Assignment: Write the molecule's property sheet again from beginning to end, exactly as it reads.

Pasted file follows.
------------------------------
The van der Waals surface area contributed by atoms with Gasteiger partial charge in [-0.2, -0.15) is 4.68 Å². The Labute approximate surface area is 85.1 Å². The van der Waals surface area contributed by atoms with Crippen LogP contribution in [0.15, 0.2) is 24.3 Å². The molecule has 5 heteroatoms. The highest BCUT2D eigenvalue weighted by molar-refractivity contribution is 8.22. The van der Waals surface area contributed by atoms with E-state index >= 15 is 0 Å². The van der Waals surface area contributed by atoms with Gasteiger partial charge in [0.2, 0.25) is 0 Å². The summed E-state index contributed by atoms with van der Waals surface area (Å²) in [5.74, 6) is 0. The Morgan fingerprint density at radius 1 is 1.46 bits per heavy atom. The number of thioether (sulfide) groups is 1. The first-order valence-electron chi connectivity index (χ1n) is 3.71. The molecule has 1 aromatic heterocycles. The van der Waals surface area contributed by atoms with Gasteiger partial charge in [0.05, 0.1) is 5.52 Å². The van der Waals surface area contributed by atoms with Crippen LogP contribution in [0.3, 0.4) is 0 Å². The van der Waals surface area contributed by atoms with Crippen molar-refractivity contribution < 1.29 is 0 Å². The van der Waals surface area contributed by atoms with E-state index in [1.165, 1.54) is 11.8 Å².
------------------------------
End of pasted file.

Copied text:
The van der Waals surface area contributed by atoms with Gasteiger partial charge in [-0.2, -0.15) is 4.68 Å². The Labute approximate surface area is 85.1 Å². The van der Waals surface area contributed by atoms with Crippen LogP contribution in [0.15, 0.2) is 24.3 Å². The molecule has 5 heteroatoms. The highest BCUT2D eigenvalue weighted by molar-refractivity contribution is 8.22. The van der Waals surface area contributed by atoms with E-state index >= 15 is 0 Å². The van der Waals surface area contributed by atoms with Gasteiger partial charge in [0.2, 0.25) is 0 Å². The summed E-state index contributed by atoms with van der Waals surface area (Å²) in [5.74, 6) is 0. The Morgan fingerprint density at radius 1 is 1.46 bits per heavy atom. The number of thioether (sulfide) groups is 1. The first-order valence-electron chi connectivity index (χ1n) is 3.71. The molecule has 1 aromatic heterocycles. The van der Waals surface area contributed by atoms with Gasteiger partial charge in [0.05, 0.1) is 5.52 Å². The van der Waals surface area contributed by atoms with Crippen LogP contribution in [0.3, 0.4) is 0 Å². The van der Waals surface area contributed by atoms with Crippen molar-refractivity contribution < 1.29 is 0 Å². The van der Waals surface area contributed by atoms with E-state index in [1.165, 1.54) is 11.8 Å².